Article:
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SAPT- Only facility in the country designed and purposely built as a deep-water container terminal

Ports are responsible of handling 90% of all global trade happening today. Regional economies rely heavily on developing shipping infrastructures that can support national as well as international trade. Pakistan is no exception. The development of the CPEC is testament to the significance Pakistan holds as a cargo destination in this part of the world. Pakistan also serve as channels to allow countries situated in far flung areas or places where sea routes are inaccessible to take advantage of trade by sea.

One of the foremost advantages that countries derive through ports is development of infrastructural facilities like road networks, railway lines, utility supply and inland waterways. Apart from this, ports contribute directly towards a rise in employment opportunities. Moreover, they also play a part in indirect employment, such as services related to banking, insurance and others.

These are some of the reasons which allow ports to be increasingly important for countries and are becoming extremely vital for some of the fastest-growing economies in the world. During the last few years, we have seen tremendous developments of sea ports in Pakistan which are playing an important role in reducing the country’s trade deficit with PICT, SAPT, QICT, KICT and Gwadar being some big names in the market, contributing significantly to change Pakistan’s economic landscape for the better.

South Asia Pakistan Terminals (SAPT) is country’s first and only deep-water container terminal, which can handle multiple vessels, carrying a load of 175,000 tons. Offering quayside depth of 16 meters to meet the growing shipping needs in the country, the terminal has the potential to compete with regional deep-sea transshipment hubs including Jebel Ali Port in Dubai, Salalah Port in Oman, Nhava Sheva and Mundra Port in India, when it comes to depth, handling big vessels, and technology.

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SAPT commenced commercial operations in December 2016, with the addition of this terminal, Pakistan is now able to accommodate deep draft container ships which previously could not operate at this port. This has brought significant economic benefits to the stakeholders. These benefits include reduced costs to the country’s importers and exporters, reduction in transit time for shipments leading to efficiencies in supply chains and the creation of direct and indirect employment opportunities.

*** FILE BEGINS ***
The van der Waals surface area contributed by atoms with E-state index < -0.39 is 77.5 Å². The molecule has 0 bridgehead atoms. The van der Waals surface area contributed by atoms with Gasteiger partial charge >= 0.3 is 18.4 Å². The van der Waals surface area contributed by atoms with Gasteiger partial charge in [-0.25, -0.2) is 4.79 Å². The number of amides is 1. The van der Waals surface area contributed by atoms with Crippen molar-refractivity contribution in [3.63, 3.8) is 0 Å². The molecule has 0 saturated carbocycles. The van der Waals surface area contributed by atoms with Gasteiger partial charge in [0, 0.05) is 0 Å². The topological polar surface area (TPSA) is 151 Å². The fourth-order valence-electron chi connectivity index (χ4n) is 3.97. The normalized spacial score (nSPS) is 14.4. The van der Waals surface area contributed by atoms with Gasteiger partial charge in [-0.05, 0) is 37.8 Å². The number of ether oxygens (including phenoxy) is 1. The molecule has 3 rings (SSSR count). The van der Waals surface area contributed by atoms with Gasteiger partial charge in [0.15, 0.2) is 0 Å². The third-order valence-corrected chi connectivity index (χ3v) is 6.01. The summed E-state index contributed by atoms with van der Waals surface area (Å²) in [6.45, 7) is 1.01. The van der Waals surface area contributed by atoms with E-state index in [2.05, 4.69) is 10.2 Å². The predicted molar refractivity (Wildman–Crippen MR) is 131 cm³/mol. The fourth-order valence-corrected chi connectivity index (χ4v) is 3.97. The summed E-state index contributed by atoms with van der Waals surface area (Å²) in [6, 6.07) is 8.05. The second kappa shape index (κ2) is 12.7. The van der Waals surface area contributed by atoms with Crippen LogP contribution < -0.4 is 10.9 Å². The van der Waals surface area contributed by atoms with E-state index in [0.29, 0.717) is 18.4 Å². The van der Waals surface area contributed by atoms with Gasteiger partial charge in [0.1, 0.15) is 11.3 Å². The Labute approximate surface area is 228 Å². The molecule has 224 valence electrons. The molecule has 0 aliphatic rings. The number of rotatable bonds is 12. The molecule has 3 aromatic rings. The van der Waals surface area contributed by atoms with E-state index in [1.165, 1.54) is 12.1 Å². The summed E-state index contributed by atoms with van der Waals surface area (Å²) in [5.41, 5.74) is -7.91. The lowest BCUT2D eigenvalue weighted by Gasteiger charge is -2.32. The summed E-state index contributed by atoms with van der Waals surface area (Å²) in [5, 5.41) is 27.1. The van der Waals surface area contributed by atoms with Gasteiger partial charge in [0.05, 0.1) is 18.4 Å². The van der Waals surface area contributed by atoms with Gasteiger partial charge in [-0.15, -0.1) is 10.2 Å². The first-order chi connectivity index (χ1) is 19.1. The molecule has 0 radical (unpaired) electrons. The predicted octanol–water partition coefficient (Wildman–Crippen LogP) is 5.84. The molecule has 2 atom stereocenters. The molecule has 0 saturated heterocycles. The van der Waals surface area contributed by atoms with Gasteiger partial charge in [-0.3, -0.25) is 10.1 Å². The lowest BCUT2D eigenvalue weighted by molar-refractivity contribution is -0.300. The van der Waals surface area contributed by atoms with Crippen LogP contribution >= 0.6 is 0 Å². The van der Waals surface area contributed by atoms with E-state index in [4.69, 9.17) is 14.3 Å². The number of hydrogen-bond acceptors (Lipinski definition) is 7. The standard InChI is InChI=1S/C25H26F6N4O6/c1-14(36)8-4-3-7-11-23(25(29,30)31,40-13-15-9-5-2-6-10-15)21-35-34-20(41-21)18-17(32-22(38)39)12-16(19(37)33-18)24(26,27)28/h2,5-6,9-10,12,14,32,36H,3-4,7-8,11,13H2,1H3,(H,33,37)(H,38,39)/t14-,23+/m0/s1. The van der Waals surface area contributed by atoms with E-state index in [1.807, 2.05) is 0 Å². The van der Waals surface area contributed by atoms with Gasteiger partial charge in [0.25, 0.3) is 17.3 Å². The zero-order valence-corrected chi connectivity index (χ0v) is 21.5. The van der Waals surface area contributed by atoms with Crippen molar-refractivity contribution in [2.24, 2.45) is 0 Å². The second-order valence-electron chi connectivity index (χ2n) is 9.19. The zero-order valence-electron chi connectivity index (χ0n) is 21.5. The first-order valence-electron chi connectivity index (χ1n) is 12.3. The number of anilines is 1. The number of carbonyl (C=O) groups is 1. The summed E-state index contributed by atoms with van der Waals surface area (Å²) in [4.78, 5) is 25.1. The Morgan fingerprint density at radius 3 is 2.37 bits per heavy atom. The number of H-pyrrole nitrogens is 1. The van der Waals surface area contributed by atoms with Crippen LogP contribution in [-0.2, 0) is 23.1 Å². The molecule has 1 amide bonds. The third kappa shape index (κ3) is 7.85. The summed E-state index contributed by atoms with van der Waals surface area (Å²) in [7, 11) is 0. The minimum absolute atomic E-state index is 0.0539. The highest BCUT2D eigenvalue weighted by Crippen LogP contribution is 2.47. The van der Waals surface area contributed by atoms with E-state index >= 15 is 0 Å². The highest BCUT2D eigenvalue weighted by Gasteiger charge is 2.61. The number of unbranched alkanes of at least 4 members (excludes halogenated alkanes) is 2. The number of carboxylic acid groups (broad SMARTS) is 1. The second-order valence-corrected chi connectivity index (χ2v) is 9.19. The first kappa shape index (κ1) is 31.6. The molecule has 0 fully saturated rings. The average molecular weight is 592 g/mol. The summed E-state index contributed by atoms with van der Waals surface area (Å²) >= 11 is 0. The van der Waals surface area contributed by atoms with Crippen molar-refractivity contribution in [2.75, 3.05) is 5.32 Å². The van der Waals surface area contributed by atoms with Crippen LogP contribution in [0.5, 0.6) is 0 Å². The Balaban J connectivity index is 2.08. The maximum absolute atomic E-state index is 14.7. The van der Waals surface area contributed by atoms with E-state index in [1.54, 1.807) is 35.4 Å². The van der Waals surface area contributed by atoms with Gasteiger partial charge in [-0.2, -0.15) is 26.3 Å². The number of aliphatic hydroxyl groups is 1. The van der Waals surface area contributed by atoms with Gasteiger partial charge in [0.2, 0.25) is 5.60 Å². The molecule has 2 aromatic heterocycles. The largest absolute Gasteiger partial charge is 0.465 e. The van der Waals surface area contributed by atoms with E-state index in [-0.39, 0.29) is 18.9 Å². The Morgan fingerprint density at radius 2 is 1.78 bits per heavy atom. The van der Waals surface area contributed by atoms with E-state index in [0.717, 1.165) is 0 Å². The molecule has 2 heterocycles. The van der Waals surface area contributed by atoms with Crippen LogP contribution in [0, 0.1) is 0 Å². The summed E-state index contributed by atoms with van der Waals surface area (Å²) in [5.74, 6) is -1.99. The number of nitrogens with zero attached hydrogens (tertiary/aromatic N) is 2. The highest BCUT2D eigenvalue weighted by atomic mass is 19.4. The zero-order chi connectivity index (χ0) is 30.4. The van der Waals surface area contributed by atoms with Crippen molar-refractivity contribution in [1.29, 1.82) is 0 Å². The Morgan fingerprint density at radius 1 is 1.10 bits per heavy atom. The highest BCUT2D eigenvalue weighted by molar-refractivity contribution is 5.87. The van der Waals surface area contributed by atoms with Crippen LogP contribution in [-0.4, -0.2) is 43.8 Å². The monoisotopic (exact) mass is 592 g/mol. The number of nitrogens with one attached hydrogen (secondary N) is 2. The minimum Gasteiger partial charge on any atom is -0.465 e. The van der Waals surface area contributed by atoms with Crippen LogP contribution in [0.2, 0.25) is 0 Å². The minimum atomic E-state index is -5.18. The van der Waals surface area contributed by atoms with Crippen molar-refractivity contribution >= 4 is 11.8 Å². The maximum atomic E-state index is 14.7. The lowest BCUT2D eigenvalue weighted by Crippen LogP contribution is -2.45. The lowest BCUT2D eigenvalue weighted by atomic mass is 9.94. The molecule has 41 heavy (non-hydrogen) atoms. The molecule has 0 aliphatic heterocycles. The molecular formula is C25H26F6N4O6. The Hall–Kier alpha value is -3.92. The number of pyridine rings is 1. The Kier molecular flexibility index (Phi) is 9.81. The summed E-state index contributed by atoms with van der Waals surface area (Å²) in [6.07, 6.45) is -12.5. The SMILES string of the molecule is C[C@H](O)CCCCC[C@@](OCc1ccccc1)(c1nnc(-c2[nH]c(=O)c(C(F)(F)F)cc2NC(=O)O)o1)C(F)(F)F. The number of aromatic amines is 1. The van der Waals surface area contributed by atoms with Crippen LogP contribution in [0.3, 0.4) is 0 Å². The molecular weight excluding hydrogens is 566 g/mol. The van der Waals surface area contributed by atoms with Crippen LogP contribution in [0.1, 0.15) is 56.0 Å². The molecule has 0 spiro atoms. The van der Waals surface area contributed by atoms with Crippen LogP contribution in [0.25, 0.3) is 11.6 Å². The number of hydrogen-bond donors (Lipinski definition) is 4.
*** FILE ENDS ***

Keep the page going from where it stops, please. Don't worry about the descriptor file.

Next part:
Significant investment is also being made in information technology related hardware and software akin to that being used at some of the most productive terminals globally. The terminal’s equipment is par excellence, with 11 remote-controlled Ship to Shore (STS) Cranes capable of handling the latest 22k teu vessels, supported by 31 hybrid Rubber Tire Gantry Cranes (RTGCs). The benefits of automation include lower operational costs as well as improved terminal productivity, capacity and reduction in carbon footprint.

SAPT is country’s leading container terminal operator, has been acknowledged as the ‘Port/Container Terminal of the Year – South Asia 2020’ Award. This accolade is an acknowledgment of the innovative steps being undertaken by the terminal including the introduction of state-of-the-art machinery, tools and techniques to create a hassle-free supply chain.

This port has tremendous scope when it comes to reshaping national balanced development and nourish competitive landscape. Since the port has capability of handling cumulative country’s throughput, if it works in full potential, cargo flow to and from the port may become a hindrance. To cope with it, the government need to develop more expressways to connect to highways for competing with global peers with reference to transit trade and transshipment hub. Whereas, other ports should adopt advance characteristics to magnify Pakistan’s potential, transforming it into a prime Asian hub for trade and transport activities. There is a need to focus on providing smart solutions to all its seaports in terms of improving and monitoring port infrastructure, optimizing cargo handling, automating customs clearance, encouraging intermodal transportation services, improving port and cargo safety.

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